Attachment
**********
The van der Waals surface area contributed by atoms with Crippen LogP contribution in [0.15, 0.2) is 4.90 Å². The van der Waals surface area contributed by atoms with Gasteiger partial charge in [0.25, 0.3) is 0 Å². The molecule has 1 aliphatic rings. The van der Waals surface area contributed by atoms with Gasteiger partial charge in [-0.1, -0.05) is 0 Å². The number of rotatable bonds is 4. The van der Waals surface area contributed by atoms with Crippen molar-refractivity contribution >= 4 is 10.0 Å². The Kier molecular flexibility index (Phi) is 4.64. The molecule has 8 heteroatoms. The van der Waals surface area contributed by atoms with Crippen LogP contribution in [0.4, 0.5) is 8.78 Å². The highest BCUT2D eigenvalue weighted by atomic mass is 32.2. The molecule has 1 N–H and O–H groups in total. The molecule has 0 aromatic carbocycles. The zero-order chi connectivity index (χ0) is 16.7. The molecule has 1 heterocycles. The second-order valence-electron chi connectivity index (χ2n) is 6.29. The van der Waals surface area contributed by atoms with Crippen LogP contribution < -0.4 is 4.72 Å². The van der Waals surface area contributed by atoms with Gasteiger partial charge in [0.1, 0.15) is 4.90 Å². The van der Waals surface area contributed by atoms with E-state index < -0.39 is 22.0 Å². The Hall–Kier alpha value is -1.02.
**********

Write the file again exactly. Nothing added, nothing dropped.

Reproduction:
The van der Waals surface area contributed by atoms with Crippen LogP contribution in [0.15, 0.2) is 4.90 Å². The van der Waals surface area contributed by atoms with Gasteiger partial charge in [0.25, 0.3) is 0 Å². The molecule has 1 aliphatic rings. The van der Waals surface area contributed by atoms with Gasteiger partial charge in [-0.1, -0.05) is 0 Å². The number of rotatable bonds is 4. The van der Waals surface area contributed by atoms with Crippen molar-refractivity contribution >= 4 is 10.0 Å². The Kier molecular flexibility index (Phi) is 4.64. The molecule has 8 heteroatoms. The van der Waals surface area contributed by atoms with Crippen LogP contribution in [0.4, 0.5) is 8.78 Å². The highest BCUT2D eigenvalue weighted by atomic mass is 32.2. The molecule has 1 N–H and O–H groups in total. The molecule has 0 aromatic carbocycles. The zero-order chi connectivity index (χ0) is 16.7. The molecule has 1 heterocycles. The second-order valence-electron chi connectivity index (χ2n) is 6.29. The van der Waals surface area contributed by atoms with Crippen LogP contribution < -0.4 is 4.72 Å². The van der Waals surface area contributed by atoms with Gasteiger partial charge in [0.1, 0.15) is 4.90 Å². The van der Waals surface area contributed by atoms with E-state index < -0.39 is 22.0 Å². The Hall–Kier alpha value is -1.02.